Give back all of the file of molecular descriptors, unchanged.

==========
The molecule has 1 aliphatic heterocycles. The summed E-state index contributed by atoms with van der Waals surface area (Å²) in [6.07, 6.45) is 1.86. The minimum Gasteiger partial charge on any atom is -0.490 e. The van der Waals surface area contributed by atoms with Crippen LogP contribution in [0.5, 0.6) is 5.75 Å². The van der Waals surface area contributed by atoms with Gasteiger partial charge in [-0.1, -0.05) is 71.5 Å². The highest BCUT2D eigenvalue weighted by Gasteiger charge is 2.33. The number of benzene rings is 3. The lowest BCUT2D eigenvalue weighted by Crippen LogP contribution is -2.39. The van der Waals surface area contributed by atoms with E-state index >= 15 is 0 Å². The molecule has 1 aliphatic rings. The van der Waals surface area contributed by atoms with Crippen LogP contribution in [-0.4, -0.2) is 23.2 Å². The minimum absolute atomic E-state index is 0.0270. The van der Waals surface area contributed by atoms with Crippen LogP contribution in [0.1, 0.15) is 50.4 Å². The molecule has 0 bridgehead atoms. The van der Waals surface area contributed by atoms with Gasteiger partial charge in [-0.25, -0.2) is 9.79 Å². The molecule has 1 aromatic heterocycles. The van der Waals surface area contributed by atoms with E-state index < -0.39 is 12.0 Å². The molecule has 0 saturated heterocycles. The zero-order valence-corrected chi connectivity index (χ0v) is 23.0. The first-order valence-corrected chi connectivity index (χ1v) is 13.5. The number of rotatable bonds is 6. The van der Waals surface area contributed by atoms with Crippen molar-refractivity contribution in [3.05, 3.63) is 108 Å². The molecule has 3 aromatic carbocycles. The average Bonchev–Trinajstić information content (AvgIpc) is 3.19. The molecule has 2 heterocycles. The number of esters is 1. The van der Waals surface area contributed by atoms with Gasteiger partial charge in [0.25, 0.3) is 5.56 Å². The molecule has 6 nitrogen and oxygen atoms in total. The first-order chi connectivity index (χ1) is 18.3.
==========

The molecule has 1 aliphatic heterocycles. The summed E-state index contributed by atoms with van der Waals surface area (Å²) in [6.07, 6.45) is 1.86. The minimum Gasteiger partial charge on any atom is -0.490 e. The van der Waals surface area contributed by atoms with Crippen LogP contribution in [0.5, 0.6) is 5.75 Å². The van der Waals surface area contributed by atoms with Gasteiger partial charge in [-0.1, -0.05) is 71.5 Å². The highest BCUT2D eigenvalue weighted by Gasteiger charge is 2.33. The number of benzene rings is 3. The lowest BCUT2D eigenvalue weighted by Crippen LogP contribution is -2.39. The van der Waals surface area contributed by atoms with E-state index >= 15 is 0 Å². The molecule has 1 aliphatic rings. The van der Waals surface area contributed by atoms with Crippen LogP contribution in [-0.4, -0.2) is 23.2 Å². The minimum absolute atomic E-state index is 0.0270. The van der Waals surface area contributed by atoms with Crippen LogP contribution in [0.1, 0.15) is 50.4 Å². The molecule has 0 bridgehead atoms. The van der Waals surface area contributed by atoms with Gasteiger partial charge in [-0.25, -0.2) is 9.79 Å². The molecule has 1 aromatic heterocycles. The van der Waals surface area contributed by atoms with E-state index < -0.39 is 12.0 Å². The molecule has 0 saturated heterocycles. The zero-order valence-corrected chi connectivity index (χ0v) is 23.0. The first-order valence-corrected chi connectivity index (χ1v) is 13.5. The number of rotatable bonds is 6. The van der Waals surface area contributed by atoms with Crippen molar-refractivity contribution in [3.05, 3.63) is 108 Å². The molecule has 3 aromatic carbocycles. The average Bonchev–Trinajstić information content (AvgIpc) is 3.19. The molecule has 2 heterocycles. The number of esters is 1. The van der Waals surface area contributed by atoms with Gasteiger partial charge in [0.25, 0.3) is 5.56 Å². The molecule has 6 nitrogen and oxygen atoms in total. The first-order chi connectivity index (χ1) is 18.3.